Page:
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Looking back on Tony Sugden`s amazing 34 season career in special saloon racing it`s easy to overlook his first 37 years of life which included 10 years of Motorbike racing before turning to 4-wheels. Such was Tony`s longevity in motorsport we had alot to reflect on when I got the chance to have a very informal chat and some afternoon tea with him.
The CSCC ( Classic Sports Car Club ) made a bit of a fuss over his 85th birthday recently. Tony having come out of retirement last year to accept the opportunity to do some pace car duty for the club at Silverstone. On that occasion and again on his birthday at Thruxton having changed back into his civvies after driving the pace car again we got him up in front of the collective of drivers and family members at the after race presentation and gave him him a hearty and well deserved round of applause ( and some birthday cake ! )...
'Were you suprised when you got dragged up in front of everyone' I asked ,knowing that Tony doesnt do things like fuss or adulation...
'Yes I was. I just amble along as everyone else does and was really suprised when things like that happen'.
The affection and respect held by the drivers comes from a career that has spanned so many eras for special saloons and Tony has seemingly always been there ,moving with the times when needed but always there. In few cars too ,his trusty mark 1 Escort from 1969 to 1977 during the golden age of supersaloons when Tony had to compete against bigger cars ,bigger budgets and bigger personalities which he did so well. A year in his old friend Alan Minshaw`s Daf V8 was followed by his first Skoda ,Chevron-based and that coincided with the Donington GT revolution. The AET Esprit GT hybrid served him next well through the 80s until morfing into his second Skoda as he moved back to saloons. That was replaced by his most fearsome car ,the John Leek-built turbo Skoda in 1991 which kept Tony ahead of the game during difficult times for modified racing. The turbo Skoda served him very well until at the end of the 2003 season at the age of 71 Tony finally decided to hang up his helmet ,well from racing anyway. A last race at Silverstone was the Tony Sugden Trophy race ,won by Tony fittingly and i`m sure his opposition didnt let him without some fight.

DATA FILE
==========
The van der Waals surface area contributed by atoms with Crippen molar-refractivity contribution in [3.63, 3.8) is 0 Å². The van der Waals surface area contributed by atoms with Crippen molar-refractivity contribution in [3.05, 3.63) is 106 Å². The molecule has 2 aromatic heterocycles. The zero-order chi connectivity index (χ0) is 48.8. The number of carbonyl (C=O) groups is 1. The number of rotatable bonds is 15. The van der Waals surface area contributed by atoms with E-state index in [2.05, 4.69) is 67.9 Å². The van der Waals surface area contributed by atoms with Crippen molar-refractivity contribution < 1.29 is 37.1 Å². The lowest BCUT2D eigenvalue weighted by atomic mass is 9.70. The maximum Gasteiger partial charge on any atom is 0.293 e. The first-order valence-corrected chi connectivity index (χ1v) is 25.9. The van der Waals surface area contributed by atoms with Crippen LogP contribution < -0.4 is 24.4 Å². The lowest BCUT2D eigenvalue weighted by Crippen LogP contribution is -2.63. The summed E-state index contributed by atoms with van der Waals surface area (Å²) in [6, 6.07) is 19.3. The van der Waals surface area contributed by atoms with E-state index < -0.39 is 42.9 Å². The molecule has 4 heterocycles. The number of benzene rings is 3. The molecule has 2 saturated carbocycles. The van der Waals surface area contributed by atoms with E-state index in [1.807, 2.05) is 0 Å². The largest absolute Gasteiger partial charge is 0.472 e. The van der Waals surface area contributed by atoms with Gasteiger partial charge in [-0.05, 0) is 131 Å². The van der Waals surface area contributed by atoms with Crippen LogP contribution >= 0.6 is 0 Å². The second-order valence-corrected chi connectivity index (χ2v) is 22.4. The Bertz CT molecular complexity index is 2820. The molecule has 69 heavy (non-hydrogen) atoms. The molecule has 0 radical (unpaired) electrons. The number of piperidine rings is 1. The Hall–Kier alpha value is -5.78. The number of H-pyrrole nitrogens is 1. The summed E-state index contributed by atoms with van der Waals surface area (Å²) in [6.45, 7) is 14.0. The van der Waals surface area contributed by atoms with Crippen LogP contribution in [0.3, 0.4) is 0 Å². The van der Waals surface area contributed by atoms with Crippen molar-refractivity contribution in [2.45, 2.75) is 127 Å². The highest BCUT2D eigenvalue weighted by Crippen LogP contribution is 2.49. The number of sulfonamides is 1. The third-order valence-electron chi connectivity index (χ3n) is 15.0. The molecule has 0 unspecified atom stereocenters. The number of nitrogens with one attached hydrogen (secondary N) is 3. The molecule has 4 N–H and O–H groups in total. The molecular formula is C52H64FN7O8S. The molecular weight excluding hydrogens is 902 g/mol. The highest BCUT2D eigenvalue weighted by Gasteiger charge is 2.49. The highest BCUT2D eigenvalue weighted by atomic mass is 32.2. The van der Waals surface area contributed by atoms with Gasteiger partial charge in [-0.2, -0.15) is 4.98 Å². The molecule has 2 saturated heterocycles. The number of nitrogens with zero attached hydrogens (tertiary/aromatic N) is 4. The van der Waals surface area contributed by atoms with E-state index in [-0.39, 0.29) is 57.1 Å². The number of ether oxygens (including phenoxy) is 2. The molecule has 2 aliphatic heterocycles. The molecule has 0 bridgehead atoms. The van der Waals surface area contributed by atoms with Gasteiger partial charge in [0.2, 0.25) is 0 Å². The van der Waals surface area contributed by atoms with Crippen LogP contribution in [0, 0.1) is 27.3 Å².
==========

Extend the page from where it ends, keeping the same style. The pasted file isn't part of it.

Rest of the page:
Still in the same unassuming home in a quite cul-de-sac in Doncaster Tony is very down to earth. Born in Bradford in 1932 he is a typical Yorkshire man. Calls a spade a spade and no interesting in anything false or flashey.
He`d raced on the Manx TT course in the '50s and '60s . His b/w photos of Mallory motorbike races slightly wasted on me until we get onto the 4-wheel talk. Moving to cars in the mid-60's he had his first of remarkably few crashes,in his Lotus-Cortina whilst on a sprint event ,'Had a Lotus Cortina ,a beautiful car, had her upside down on the roof at 100 miles an hour thinking what a bugger ive made of this !' he recalled.
Circuit racing beckoned and like many others the new Ford Escort twin-cam looked a good bet and he made his Saloon debut at Croft 1969. A late season win at Oulton Park would in time count towards him being able to claim outright wins at the Cheshire circuit in 5 different decades.
With Doncaster as his base Tony would tend to race at the northern circuits from Mallory,Silverstone ,Oulton and up to Croft. 'Mick Hill in the Janglia and me in the Escort ,we were good mates' he reflects. 11 class wins in 1970 established Tony as one of the top special saloon men. The Escort was as reliable as its driver and gained an 1840cc BDE unit along with some much needed sponsorship from Brook Hire. 1973 was a good season with 9 wins from his 37 races winning the MCD Championship outright plus keeping his sponsor happy with the Aintree-based Brook Hire championship and only 1 DNF. Along with the national club and regional championships to race in 1974 saw the addition of the Super Saloon series bringing all the biggest names and extreme saloons together. 3rd at the Mallory round a good finish indeed given the opposition. A particular close rival in the BRSCC Simoniz championship was Nick Whiting in his Escort and in both 1975 and 76 Tony had to give second best in the class to the man from Kent. The schedule of races was intense back then but the rewards for winning made things worthwhile. Easter 1976 Tony won at Oulton and then Silverstone the next day for example.